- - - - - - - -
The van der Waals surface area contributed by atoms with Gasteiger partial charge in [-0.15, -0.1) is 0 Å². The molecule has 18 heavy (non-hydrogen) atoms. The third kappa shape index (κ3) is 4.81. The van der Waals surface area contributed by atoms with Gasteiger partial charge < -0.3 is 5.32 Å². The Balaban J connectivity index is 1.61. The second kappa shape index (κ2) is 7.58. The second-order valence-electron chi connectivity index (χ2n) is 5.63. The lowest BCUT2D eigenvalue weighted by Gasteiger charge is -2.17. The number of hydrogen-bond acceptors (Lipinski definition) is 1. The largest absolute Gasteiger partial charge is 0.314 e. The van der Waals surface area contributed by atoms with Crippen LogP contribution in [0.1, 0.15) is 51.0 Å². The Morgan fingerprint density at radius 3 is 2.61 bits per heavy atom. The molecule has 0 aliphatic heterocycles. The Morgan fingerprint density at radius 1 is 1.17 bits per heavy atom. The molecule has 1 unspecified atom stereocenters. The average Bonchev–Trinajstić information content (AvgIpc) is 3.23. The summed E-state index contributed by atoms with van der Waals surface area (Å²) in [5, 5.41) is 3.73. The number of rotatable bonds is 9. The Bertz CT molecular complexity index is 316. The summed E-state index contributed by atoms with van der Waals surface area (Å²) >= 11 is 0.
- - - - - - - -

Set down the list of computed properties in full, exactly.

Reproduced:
The van der Waals surface area contributed by atoms with Gasteiger partial charge in [-0.15, -0.1) is 0 Å². The molecule has 18 heavy (non-hydrogen) atoms. The third kappa shape index (κ3) is 4.81. The van der Waals surface area contributed by atoms with Gasteiger partial charge < -0.3 is 5.32 Å². The Balaban J connectivity index is 1.61. The second kappa shape index (κ2) is 7.58. The second-order valence-electron chi connectivity index (χ2n) is 5.63. The lowest BCUT2D eigenvalue weighted by Gasteiger charge is -2.17. The number of hydrogen-bond acceptors (Lipinski definition) is 1. The largest absolute Gasteiger partial charge is 0.314 e. The van der Waals surface area contributed by atoms with Crippen LogP contribution in [0.1, 0.15) is 51.0 Å². The Morgan fingerprint density at radius 3 is 2.61 bits per heavy atom. The molecule has 0 aliphatic heterocycles. The Morgan fingerprint density at radius 1 is 1.17 bits per heavy atom. The molecule has 1 unspecified atom stereocenters. The average Bonchev–Trinajstić information content (AvgIpc) is 3.23. The summed E-state index contributed by atoms with van der Waals surface area (Å²) in [5, 5.41) is 3.73. The number of rotatable bonds is 9. The Bertz CT molecular complexity index is 316. The summed E-state index contributed by atoms with van der Waals surface area (Å²) >= 11 is 0.